Nautilus Peace and Security Network – 28 May 2015

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"Nautilus Peace and Security Network – 28 May 2015", NAPSNet Weekly Report, May 28, 2015,

Deterrence imageDETERRENCE: How Israel hid its secret nuclear weapons program, Avner Cohen, William Burr, Politico (15 April 2015)

The Eisenhower Administration discovered Israel’s nuclear materials factory for its nuclear weapons program but let the “textile” factory story stand for decades. Israel has about 80 nuclear warheads, 24 nuclear capable missiles, squadrons of aircraft, and possibly sea-launched cruise missiles. It has used them for immediate deterrence signaling.

trilateralDPRK: FKI plans new liaison branch in Pyongyang, Kim Joon-sool, Joongang Daily (18 May 2015)

Businesses can be an asymmetric approach to North Korea. Foreign currency earning companies in North Korea are controlled by the Korea Workers Party but can serve as informal information conduits since those companies must report information back and they need some basic market information in order to survive in the marketplace. It is generally positive that the Koreas were able to reconcile a wage dispute in the Kaesong Industrial Complex via ad hoc measures since the nominally institutionalized conflict resolution measures did not perform as expected. Potential investors in North Korea will demand a predictable, reliable dispute resolution mechanism.

GOVERNANCE AND CIVIL SOCIETY: Controversy follows as activists cross North-South Korean border, Elise Hu, NPR (24 May 2015)

Thirty women peace activists completed their march from Pyongyang across the DMZ to promote peace and reconciliation on the Korean Peninsula, but many question whether the march was a success or simply propaganda for the DPRK regime. The DPRK did quote activists praising the regime, which the activists denied, but lending credit to the propaganda argument. Others, however, noted the significance of the march amid current tensions.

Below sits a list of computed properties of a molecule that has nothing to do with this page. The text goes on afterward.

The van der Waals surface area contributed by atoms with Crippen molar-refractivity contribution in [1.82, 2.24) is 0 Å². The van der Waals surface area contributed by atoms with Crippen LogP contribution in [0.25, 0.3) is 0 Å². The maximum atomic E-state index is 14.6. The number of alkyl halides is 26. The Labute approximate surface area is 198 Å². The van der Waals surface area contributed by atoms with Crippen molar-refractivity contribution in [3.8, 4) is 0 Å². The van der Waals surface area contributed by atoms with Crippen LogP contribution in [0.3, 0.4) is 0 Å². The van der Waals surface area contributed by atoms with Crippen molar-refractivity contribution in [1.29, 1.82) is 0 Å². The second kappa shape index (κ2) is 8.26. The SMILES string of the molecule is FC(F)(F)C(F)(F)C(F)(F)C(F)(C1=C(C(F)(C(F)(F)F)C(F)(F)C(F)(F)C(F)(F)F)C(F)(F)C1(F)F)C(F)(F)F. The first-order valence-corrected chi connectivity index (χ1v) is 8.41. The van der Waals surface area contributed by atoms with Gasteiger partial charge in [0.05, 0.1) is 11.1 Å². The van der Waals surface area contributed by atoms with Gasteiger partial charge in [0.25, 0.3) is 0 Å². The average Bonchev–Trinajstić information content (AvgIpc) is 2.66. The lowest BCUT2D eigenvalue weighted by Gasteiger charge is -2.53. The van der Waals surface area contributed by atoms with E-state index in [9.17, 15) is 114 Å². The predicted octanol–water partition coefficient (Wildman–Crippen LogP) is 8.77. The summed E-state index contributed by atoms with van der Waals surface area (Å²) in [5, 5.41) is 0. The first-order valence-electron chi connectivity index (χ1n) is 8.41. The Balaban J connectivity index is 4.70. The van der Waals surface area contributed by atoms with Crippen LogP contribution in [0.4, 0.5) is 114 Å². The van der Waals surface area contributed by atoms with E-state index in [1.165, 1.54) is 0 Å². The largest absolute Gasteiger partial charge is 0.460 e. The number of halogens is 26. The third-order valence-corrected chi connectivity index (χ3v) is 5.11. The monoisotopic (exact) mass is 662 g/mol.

Image for 28-5-15CLIMATE CHANGE ADAPTATION: Australia and Climate Change Negotiations: at the Table, or on the Menu? Lowy Institute for International Policy (March 2015) [901 KB, PDF]

The climate change negotiations are changing the global economy in ways that matter to Australia. New norms, standards, rules, and even laws will require Australia to change. These developments create challenges and opportunities for Australian businesses and individuals. Australia’s national circumstances – especially its relatively high current dependence on industries that emit large quantities of greenhouse gases – are distinctive, so Australia must work harder than others to advance its interests.

CLIMATESEC IMAGECLIMATE CHANGE AND SECURITY: Climate change and security: here’s the analysis, when’s the action? Dan Smith, openDemocracy (22 April 2015)

‘The core message is that climate change is having a multi-faceted impact on many states, societies and communities. It exerts a pressure they cannot tolerate for long. Compound risks emerge as the impact of climate change interacts with other political, social and economic problems. Climate change makes it hard to build resilience in the state or even in local communities, while the fragility of the state makes it hard to adapt to the impact of climate change.’

The Nautilus Peace and Security Weekly Report presents articles and full length reports each week in six categories: Austral security, nuclear deterrence, energy security, climate change and security, the DPRK, climate change adaptation and governance and civil society. Our team of contributors carefully select items that highlight the links between these themes and the three regions in which our offices are found — North America, Northeast Asia, and the Austral-Asia region.

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